I'm super lucky to be where I am today. I don't mean that I have overcome some massive obstacle to get where I am, but more that I was lucky to not have any of the disadvantages that would have prevented me pursuing a research career. I do think that I have earned the skills that I have developed and I earned my place where I am. But, I didn't have to deal with any of the major issues that I know some have struggled with to work in academia. Whether it is sexism, racism, lots of other -ism's, inability to afford University costs, or the other hundreds of reasons that would make it more difficult to reach the near-end of my DPhil where I am today. I admit that this doesn't actually answer the question, because these are exactly the barriers that I did not have to overcome. But, it is worth mentioning, if only to highlight that everybody has a very different experience and set of challenges to begin, continue, and succeed in a research career. I'm hopeful that each of the barriers that any of the students that read this (if any do) are surmountable, we need their talent to move our fields forward.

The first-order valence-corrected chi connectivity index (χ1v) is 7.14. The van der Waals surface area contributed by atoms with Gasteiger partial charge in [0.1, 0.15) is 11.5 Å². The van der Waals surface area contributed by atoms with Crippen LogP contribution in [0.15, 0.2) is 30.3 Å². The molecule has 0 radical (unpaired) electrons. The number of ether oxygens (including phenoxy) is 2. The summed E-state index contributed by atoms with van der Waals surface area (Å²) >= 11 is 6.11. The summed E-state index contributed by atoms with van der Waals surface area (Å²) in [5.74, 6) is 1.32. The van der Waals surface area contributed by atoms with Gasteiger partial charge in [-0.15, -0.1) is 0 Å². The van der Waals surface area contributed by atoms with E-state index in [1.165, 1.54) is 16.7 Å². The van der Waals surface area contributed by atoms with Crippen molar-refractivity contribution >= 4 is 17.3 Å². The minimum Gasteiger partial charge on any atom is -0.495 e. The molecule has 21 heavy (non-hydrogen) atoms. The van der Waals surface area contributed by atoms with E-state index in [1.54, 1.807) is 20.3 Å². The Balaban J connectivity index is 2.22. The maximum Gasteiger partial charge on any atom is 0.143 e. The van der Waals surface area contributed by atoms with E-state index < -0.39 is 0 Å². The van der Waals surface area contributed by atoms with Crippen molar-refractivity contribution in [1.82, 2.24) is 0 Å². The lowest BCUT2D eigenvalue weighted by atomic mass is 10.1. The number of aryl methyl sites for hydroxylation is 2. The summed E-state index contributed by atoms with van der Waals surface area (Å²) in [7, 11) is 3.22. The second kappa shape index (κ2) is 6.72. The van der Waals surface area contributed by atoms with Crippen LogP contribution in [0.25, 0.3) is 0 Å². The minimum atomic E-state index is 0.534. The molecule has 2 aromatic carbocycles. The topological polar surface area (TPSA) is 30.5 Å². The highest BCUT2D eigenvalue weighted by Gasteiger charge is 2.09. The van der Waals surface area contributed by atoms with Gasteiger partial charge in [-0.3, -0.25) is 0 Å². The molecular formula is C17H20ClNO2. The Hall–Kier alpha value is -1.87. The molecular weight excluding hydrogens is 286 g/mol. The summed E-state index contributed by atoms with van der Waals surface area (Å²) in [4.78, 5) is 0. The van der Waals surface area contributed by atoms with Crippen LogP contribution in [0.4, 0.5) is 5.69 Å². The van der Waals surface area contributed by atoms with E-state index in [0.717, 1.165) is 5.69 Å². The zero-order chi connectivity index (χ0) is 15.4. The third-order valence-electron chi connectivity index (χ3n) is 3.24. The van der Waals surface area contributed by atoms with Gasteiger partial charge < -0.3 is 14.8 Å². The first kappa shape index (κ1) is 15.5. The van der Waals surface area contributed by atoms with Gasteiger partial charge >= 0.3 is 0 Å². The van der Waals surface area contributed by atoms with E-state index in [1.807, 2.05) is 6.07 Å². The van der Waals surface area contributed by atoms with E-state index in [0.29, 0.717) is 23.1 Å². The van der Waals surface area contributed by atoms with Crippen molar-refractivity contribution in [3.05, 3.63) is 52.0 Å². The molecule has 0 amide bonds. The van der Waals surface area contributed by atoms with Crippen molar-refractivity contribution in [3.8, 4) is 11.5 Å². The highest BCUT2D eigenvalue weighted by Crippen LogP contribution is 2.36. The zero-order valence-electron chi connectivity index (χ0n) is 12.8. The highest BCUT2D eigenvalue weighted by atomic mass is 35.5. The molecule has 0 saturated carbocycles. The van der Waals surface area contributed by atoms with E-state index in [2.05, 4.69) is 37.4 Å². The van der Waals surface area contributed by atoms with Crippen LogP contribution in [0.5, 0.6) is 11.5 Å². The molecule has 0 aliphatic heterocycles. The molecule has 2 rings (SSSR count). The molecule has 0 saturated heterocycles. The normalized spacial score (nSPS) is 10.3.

How about the barriers that I still need to overcome? I'll cover the academic job landscape in more detail some time in the future. But, for now, the biggest barrier is that I am on a knife edge between being 'too junior' (I haven't submitted my thesis yet, or having too few published papers) and desperately needing to progress into a postdoctoral researcher position. There are way more PhDs than there are postdoctoral researcher positions, that is a simple fact of academia. So, the biggest barrier is how to stand out from the crowd and knowing what skills or experience that actually entails. Knowing what skills would be best to develop is the first barrier. I could spend a few months learning a specific technique or analysis for example, only to find that if I had spent that time teaching, or getting a paper submitted sooner would have been the thing that tipped me from "we regret to inform you..." to "come along for an interview, you seem like an awesome dude". Another barrier is that I have what I've heard referred to as a 'two-body' problem. It is basically expected that early career researchers will be super-mobile and move from country to country every few years. Last year I married my wife and the year before that we bought our first home. At the very least I need to carefully consider where and when I apply for research positions, as it affects us both. This has the potential to narrow my search for research positions considerably. Because of this, I need to be in a much more competitive position for the job market in order to maximise my chances of being able to work where I want to, rather than wherever I can find work. This is a difficulty shared, I think, by many and unfortunately the academic system can make this difficult. Though, I do know of positive stories and that some universities are very supporting, so its not all bad news.